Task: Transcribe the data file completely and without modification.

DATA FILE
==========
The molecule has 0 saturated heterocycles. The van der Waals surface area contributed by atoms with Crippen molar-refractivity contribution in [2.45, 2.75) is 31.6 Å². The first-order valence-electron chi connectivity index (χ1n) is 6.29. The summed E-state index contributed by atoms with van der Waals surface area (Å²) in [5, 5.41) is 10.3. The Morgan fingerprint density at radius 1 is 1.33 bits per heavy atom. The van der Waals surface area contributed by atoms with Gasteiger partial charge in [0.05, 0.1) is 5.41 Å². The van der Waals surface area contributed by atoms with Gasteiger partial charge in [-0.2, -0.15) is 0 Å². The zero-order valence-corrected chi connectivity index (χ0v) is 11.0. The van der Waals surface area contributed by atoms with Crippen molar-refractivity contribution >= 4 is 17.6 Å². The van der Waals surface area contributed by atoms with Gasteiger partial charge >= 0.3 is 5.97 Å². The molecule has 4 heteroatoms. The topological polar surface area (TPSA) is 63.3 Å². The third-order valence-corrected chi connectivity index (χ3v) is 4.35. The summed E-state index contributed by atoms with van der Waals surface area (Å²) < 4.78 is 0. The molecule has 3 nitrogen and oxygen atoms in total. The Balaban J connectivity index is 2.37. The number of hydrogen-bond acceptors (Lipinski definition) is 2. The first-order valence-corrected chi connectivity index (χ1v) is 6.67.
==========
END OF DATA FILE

The molecule has 0 saturated heterocycles. The van der Waals surface area contributed by atoms with Crippen molar-refractivity contribution in [2.45, 2.75) is 31.6 Å². The first-order valence-electron chi connectivity index (χ1n) is 6.29. The summed E-state index contributed by atoms with van der Waals surface area (Å²) in [5, 5.41) is 10.3. The Morgan fingerprint density at radius 1 is 1.33 bits per heavy atom. The van der Waals surface area contributed by atoms with Gasteiger partial charge in [0.05, 0.1) is 5.41 Å². The van der Waals surface area contributed by atoms with Gasteiger partial charge in [-0.2, -0.15) is 0 Å². The zero-order valence-corrected chi connectivity index (χ0v) is 11.0. The van der Waals surface area contributed by atoms with Crippen molar-refractivity contribution >= 4 is 17.6 Å². The van der Waals surface area contributed by atoms with Gasteiger partial charge >= 0.3 is 5.97 Å². The molecule has 4 heteroatoms. The topological polar surface area (TPSA) is 63.3 Å². The third-order valence-corrected chi connectivity index (χ3v) is 4.35. The summed E-state index contributed by atoms with van der Waals surface area (Å²) < 4.78 is 0. The molecule has 3 nitrogen and oxygen atoms in total. The Balaban J connectivity index is 2.37. The number of hydrogen-bond acceptors (Lipinski definition) is 2. The first-order valence-corrected chi connectivity index (χ1v) is 6.67.